Investors have cooled on the top-performing Henderson Opportunities Trust (HOT ) after a difficult year that saw the fund punished by the impact of the Brexit vote.

The James Henderson-managed fund boasts the best five-year record of any UK All Companies investment trust, with the shares up 172.4% over that period.

But the last year has been tough, with Henderson (pictured) admitting in the trust’s final results that the 12 months to the end of October had been ‘disappointing’.

Over that period the net asset value rose only 0.4%, while the shares lid 7.5%, as the discount widened, reaching a high of 23.3%, although it has since recovered to 15.4%.

Chairman Peter Jones said ‘market nervousness’ post-EU referendum was to blame for the underperformance, ‘and our vulnerability to Brexit sentiment has probably been exacerbated by the UK focus of many of our investments, and the fact that the company did not enjoy much of the benefits of foreign currency movements’.

Numis analyst Sam Murphy said HOT was the most volatile and risky of manager James Henderson’s trusts – he also manages Lowland (LWI ) and Law Debenture (LWDB ).

‘[The trust] is reserved for [Henderson’s] highest conviction stock picks, as shown by the portfolio composition by index versus the FTSE All-Share benchmark, with a skew towards smaller companies and Alternative Investment Market stocks,’ said Murphy.

He gave the example of Blue Prism (PRSMB), which specialises in white collar job automation, and rallied 293% over HOT’s financial year.

Henderson, who runs the trust alongside Colin Hughes, said the focus had remained on ‘smaller initial public offerings (IPOs)’ over the past year and that they had ‘avoided many of the high profile larger offerings where we simply did not see value or growth’.

During the year, the trust was active in 78 companies, starting new positions in 17 and selling out completely in 20. Of the new investments, 10 were IPOs.

The top five contributors to the portfolio were Blue Prism, followed by software business Micro Focus (MCRO), which Henderson expected to be boosted this year by the acquisition of HP Software.

‘This transaction will complete later in 2017, so we expect the shares to consolidate until the significant benefits are more visible,’ he said.

Even though Henderson sold out of miner Glencore (GLEN) it was still the third largest contributor to the fund. This was followed by translation services company RWS (RWS) and video games services company Keywords Studios (KWS).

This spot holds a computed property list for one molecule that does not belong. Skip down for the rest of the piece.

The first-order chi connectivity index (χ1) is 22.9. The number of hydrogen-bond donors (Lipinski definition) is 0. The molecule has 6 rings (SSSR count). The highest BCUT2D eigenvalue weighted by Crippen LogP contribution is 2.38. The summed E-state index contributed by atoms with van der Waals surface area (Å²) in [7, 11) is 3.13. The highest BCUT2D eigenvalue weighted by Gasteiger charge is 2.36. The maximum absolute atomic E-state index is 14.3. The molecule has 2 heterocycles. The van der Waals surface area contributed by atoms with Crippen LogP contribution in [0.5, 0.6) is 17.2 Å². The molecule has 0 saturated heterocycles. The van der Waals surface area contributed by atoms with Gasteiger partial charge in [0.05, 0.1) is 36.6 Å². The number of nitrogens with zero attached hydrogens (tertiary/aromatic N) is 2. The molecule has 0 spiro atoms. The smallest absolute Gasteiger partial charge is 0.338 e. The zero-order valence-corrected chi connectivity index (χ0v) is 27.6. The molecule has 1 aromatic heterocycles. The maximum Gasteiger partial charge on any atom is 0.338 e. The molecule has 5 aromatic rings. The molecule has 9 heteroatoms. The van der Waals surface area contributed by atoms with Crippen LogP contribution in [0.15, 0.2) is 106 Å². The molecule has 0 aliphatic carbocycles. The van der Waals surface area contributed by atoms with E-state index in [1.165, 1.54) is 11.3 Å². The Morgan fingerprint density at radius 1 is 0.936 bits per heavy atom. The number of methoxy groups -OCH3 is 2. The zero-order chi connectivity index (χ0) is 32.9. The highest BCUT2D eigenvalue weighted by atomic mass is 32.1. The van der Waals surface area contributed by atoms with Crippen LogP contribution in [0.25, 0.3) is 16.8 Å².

The biggest drag on performance came from Oxford Pharmascience (OXP), where it became clear ‘that the trials process will be much longer and more costly’ than hoped, said Hendeson.

‘The company is well funded but timelines have shifted materially out,’ he said. ‘We decided to sell part of our position to recycle the money into better ideas.’

Vertu Motors (VTU), the UK’s fifth largest motor retailer, traded well but has been hit by market concern over consumer sentiment. Hvivo (HVO), provider of bio-medical services, ‘saw its market retract as large pharma clients diverted resources to tackle the Ebola outbreak’, said Henderson.

‘It shifted its strategy to encompass more investment in its own product portfolio and this has raised the annual cash burn,’ he said. ‘We have reduced our exposure.’

Energy support services company Lakehouse (LAKE), which the managers had ‘great hopes for’ also detracted from the portfolio as it ‘took on business it had little experience of and inevitably paid the price’, said Henderson.

IP Group (IPO), which partners with universities to exploit new innovations, also had a ‘disappointing year’ and a ‘hoped-for IPO of its largest investment, Oxford Nanopore, has not year happened and investors have become more adverse to risk’, said Henderson.

Henderson said the outlook for the UK economy was as ‘uncertain as ever’ due to the ongoing Brexit debate and that company directors had ‘adopted a more cautious approach, at least in the near term’.

‘On the positive side, higher interest rates may actually be beneficial for equities if it is the consequence of higher investment and real growth,’ said Henderson.

‘Export orientated UK companies and those with earnings from overseas should benefit from lower sterling and there are a number of these, such as e2v Technologies (E2V), in the portfolio.’

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